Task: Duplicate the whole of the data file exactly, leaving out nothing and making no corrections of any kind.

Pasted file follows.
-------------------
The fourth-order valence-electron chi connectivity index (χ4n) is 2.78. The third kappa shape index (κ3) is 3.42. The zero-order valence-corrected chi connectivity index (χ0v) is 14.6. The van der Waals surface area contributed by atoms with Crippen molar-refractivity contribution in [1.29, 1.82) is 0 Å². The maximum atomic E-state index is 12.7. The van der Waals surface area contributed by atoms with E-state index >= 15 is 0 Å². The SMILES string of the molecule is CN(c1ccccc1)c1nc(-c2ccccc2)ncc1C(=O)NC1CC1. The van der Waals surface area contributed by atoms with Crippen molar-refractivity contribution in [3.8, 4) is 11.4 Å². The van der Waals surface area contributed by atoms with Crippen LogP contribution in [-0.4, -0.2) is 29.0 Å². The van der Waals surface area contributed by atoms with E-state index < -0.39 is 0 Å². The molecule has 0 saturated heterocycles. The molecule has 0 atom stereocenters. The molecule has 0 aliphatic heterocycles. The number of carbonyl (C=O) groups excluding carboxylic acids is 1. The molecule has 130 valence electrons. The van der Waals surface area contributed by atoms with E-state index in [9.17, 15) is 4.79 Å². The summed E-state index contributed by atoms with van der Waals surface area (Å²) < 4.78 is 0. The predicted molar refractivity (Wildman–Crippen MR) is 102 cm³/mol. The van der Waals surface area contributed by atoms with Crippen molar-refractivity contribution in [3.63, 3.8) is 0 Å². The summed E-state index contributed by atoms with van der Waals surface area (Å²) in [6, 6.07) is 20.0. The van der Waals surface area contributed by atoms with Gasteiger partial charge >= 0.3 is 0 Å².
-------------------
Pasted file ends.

The fourth-order valence-electron chi connectivity index (χ4n) is 2.78. The third kappa shape index (κ3) is 3.42. The zero-order valence-corrected chi connectivity index (χ0v) is 14.6. The van der Waals surface area contributed by atoms with Crippen molar-refractivity contribution in [1.29, 1.82) is 0 Å². The maximum atomic E-state index is 12.7. The van der Waals surface area contributed by atoms with E-state index >= 15 is 0 Å². The SMILES string of the molecule is CN(c1ccccc1)c1nc(-c2ccccc2)ncc1C(=O)NC1CC1. The van der Waals surface area contributed by atoms with Crippen molar-refractivity contribution in [3.8, 4) is 11.4 Å². The van der Waals surface area contributed by atoms with Crippen LogP contribution in [-0.4, -0.2) is 29.0 Å². The van der Waals surface area contributed by atoms with E-state index < -0.39 is 0 Å². The molecule has 0 saturated heterocycles. The molecule has 0 atom stereocenters. The molecule has 0 aliphatic heterocycles. The number of carbonyl (C=O) groups excluding carboxylic acids is 1. The molecule has 130 valence electrons. The van der Waals surface area contributed by atoms with E-state index in [9.17, 15) is 4.79 Å². The summed E-state index contributed by atoms with van der Waals surface area (Å²) < 4.78 is 0. The predicted molar refractivity (Wildman–Crippen MR) is 102 cm³/mol. The van der Waals surface area contributed by atoms with Crippen molar-refractivity contribution in [3.63, 3.8) is 0 Å². The summed E-state index contributed by atoms with van der Waals surface area (Å²) in [6, 6.07) is 20.0. The van der Waals surface area contributed by atoms with Gasteiger partial charge >= 0.3 is 0 Å².